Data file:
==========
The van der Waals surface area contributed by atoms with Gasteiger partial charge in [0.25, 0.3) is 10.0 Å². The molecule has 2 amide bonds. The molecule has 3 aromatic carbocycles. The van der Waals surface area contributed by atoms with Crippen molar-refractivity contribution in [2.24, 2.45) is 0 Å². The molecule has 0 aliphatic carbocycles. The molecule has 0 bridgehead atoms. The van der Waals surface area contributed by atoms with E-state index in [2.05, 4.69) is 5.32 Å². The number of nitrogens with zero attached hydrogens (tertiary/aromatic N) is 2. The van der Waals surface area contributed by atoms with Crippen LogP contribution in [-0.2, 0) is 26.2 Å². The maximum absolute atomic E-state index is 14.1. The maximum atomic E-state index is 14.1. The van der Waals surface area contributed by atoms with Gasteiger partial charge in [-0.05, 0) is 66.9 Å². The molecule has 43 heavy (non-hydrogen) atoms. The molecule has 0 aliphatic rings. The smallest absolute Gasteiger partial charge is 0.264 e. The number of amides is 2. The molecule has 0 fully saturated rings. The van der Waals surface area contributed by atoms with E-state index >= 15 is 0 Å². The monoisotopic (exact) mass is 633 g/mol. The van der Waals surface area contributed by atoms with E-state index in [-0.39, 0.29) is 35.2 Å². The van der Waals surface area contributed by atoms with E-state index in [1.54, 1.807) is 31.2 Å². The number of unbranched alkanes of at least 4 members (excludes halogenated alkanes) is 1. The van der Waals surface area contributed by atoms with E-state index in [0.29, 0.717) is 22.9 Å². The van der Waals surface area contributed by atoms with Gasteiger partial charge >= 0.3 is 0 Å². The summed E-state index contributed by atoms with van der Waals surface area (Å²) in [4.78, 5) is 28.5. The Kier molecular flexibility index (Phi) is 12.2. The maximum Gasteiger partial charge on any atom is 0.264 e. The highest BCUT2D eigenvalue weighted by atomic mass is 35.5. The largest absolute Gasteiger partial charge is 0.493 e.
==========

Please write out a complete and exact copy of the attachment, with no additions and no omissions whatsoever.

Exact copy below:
The van der Waals surface area contributed by atoms with Gasteiger partial charge in [0.25, 0.3) is 10.0 Å². The molecule has 2 amide bonds. The molecule has 3 aromatic carbocycles. The van der Waals surface area contributed by atoms with Crippen molar-refractivity contribution in [2.24, 2.45) is 0 Å². The molecule has 0 aliphatic carbocycles. The molecule has 0 bridgehead atoms. The van der Waals surface area contributed by atoms with E-state index in [2.05, 4.69) is 5.32 Å². The number of nitrogens with zero attached hydrogens (tertiary/aromatic N) is 2. The van der Waals surface area contributed by atoms with Crippen LogP contribution in [-0.2, 0) is 26.2 Å². The maximum absolute atomic E-state index is 14.1. The maximum atomic E-state index is 14.1. The van der Waals surface area contributed by atoms with Gasteiger partial charge in [-0.05, 0) is 66.9 Å². The molecule has 43 heavy (non-hydrogen) atoms. The molecule has 0 aliphatic rings. The smallest absolute Gasteiger partial charge is 0.264 e. The number of amides is 2. The molecule has 0 fully saturated rings. The van der Waals surface area contributed by atoms with E-state index >= 15 is 0 Å². The monoisotopic (exact) mass is 633 g/mol. The van der Waals surface area contributed by atoms with E-state index in [-0.39, 0.29) is 35.2 Å². The van der Waals surface area contributed by atoms with E-state index in [1.54, 1.807) is 31.2 Å². The number of unbranched alkanes of at least 4 members (excludes halogenated alkanes) is 1. The van der Waals surface area contributed by atoms with E-state index in [0.29, 0.717) is 22.9 Å². The van der Waals surface area contributed by atoms with Gasteiger partial charge >= 0.3 is 0 Å². The summed E-state index contributed by atoms with van der Waals surface area (Å²) in [4.78, 5) is 28.5. The Kier molecular flexibility index (Phi) is 12.2. The maximum Gasteiger partial charge on any atom is 0.264 e. The highest BCUT2D eigenvalue weighted by atomic mass is 35.5. The largest absolute Gasteiger partial charge is 0.493 e.